It seems to me that the fundamental flaw in the approach adopted by the motion judge to this issue is to proceed on the basis that the Arbitration Clause is of the type involved in normal commercial contracts where the parties are of relatively equal sophistication and strength. That is not the case....[the arbitration clause in this case] operates to defeat  the very claims it purports to resolve...

Invalid Arbitration Clauses are Unenforceable

The Court's analysis in Heller appears to have been largely guided by the equities of the case.

The Court sensed unfairness in a contract requiring Uber drivers to deny themselves employee protections under the ESA, while at the same time obliging them to resolve significant arbitral disputes in the Netherlands. The inequality between the bargaining powers was clearly on the Court's mind when assessing the arbitral clause.

Heller illustrates that Ontario Courts will show little reticence in assessing the validity of arbitration agreements, particularly in contracts of adhesion.

The content of this article is intended to provide a general guide to the subject matter. Specialist advice should be sought about your specific circumstances.

To print this article, all you need is to be registered on Mondaq.com.

Click to Login as an existing user or Register so you can print this article.

Authors
Marco P. Falco
 
In association with
Related Topics
 
Related Articles
 
Related Video
Up-coming Events Search
Tools
Print
Font Size:
Translation
Channels
Mondaq on Twitter
 
Mondaq Sign Up
Gain free access to lawyers expertise from more than 250 countries.
 
Email Address
Company Name
Password
Confirm Password
Position
Industry
Mondaq Newsalert
Select Topics
Select Regions
Registration (you must scroll down to set your data preferences)

Mondaq Ltd requires you to register and provide information that personally identifies you, including your content preferences, for three primary purposes (full details of Mondaq’s use of your personal data can be found in our Privacy and Cookies Notice):

  • To allow you to personalize the Mondaq websites you are visiting to show content ("Content") relevant to your interests.
  • To enable features such as password reminder, news alerts, email a colleague, and linking from Mondaq (and its affiliate sites) to your website.
  • To produce demographic feedback for our content providers ("Contributors") who contribute Content for free for your use.

Mondaq hopes that our registered users will support us in maintaining our free to view business model by consenting to our use of your personal data as described below.

Mondaq has a "free to view" business model. Our services are paid for by Contributors in exchange for Mondaq providing them with access to information about who accesses their content. Once personal data is transferred to our Contributors they become a data controller of this personal data. They use it to measure the response that their articles are receiving, as a form of market research. They may also use it to provide Mondaq users with information about their products and services.

Details of each Contributor to which your personal data will be transferred is clearly stated within the Content that you access. For full details of how this Contributor will use your personal data, you should review the Contributor’s own Privacy Notice.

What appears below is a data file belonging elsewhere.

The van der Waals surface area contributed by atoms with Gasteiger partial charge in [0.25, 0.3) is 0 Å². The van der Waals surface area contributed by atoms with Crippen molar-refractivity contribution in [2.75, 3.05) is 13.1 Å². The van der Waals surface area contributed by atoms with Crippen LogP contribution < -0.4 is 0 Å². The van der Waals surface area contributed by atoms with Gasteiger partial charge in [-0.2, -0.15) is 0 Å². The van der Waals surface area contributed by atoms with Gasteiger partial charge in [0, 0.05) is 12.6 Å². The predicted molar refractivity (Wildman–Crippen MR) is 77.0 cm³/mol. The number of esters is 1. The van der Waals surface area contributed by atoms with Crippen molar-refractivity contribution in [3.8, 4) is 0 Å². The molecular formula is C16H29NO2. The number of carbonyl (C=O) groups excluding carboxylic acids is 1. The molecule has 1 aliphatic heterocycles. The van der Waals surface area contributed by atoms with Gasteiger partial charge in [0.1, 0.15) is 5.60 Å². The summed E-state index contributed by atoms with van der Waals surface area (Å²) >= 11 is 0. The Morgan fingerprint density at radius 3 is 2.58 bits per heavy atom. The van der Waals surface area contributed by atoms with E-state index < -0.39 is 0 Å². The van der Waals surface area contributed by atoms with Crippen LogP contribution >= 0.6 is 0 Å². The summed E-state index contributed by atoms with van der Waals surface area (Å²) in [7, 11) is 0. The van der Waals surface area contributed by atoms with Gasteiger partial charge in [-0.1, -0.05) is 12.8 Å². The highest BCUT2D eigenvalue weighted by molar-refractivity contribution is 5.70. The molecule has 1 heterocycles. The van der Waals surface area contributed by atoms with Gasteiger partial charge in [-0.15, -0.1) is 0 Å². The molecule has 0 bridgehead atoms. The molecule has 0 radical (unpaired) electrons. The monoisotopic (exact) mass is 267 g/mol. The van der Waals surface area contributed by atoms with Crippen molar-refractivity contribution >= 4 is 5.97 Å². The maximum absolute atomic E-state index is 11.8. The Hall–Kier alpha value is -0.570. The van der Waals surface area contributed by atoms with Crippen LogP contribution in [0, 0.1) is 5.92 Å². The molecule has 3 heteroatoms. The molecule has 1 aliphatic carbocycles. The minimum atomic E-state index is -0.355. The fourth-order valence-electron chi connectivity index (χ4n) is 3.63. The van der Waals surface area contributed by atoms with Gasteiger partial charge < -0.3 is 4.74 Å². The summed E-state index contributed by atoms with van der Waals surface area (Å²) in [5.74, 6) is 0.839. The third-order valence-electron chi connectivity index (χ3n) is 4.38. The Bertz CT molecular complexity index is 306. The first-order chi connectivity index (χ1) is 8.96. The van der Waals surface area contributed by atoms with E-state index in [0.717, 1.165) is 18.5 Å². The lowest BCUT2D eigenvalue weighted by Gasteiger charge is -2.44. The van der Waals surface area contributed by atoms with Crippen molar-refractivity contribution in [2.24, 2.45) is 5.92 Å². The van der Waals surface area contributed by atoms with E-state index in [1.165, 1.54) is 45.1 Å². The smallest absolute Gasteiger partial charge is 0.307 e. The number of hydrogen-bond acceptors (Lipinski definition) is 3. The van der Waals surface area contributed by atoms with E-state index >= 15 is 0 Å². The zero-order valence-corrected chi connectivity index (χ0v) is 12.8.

Please indicate your preference below:

Yes, I am happy to support Mondaq in maintaining its free to view business model by agreeing to allow Mondaq to share my personal data with Contributors whose Content I access
No, I do not want Mondaq to share my personal data with Contributors

Also please let us know whether you are happy to receive communications promoting products and services offered by Mondaq:

Yes, I am happy to received promotional communications from Mondaq
No, please do not send me promotional communications from Mondaq
Terms & Conditions

Mondaq.com (the Website) is owned and managed by Mondaq Ltd (Mondaq). Mondaq grants you a non-exclusive, revocable licence to access the Website and associated services, such as the Mondaq News Alerts (Services), subject to and in consideration of your compliance with the following terms and conditions of use (Terms). Your use of the Website and/or Services constitutes your agreement to the Terms. Mondaq may terminate your use of the Website and Services if you are in breach of these Terms or if Mondaq decides to terminate the licence granted hereunder for any reason whatsoever.

Use of www.mondaq.com

To Use Mondaq.com you must be: eighteen (18) years old or over; legally capable of entering into binding contracts; and not in any way prohibited by the applicable law to enter into these Terms in the jurisdiction which you are currently located.

You may use the Website as an unregistered user, however, you are required to register as a user if you wish to read the full text of the Content or to receive the Services.

You may not modify, publish, transmit, transfer or sell, reproduce, create derivative works from, distribute, perform, link, display, or in any way exploit any of the Content, in whole or in part, except as expressly permitted in these Terms or with the prior written consent of Mondaq. You may not use electronic or other means to extract details or information from the Content. Nor shall you extract information about users or Contributors in order to offer them any services or products.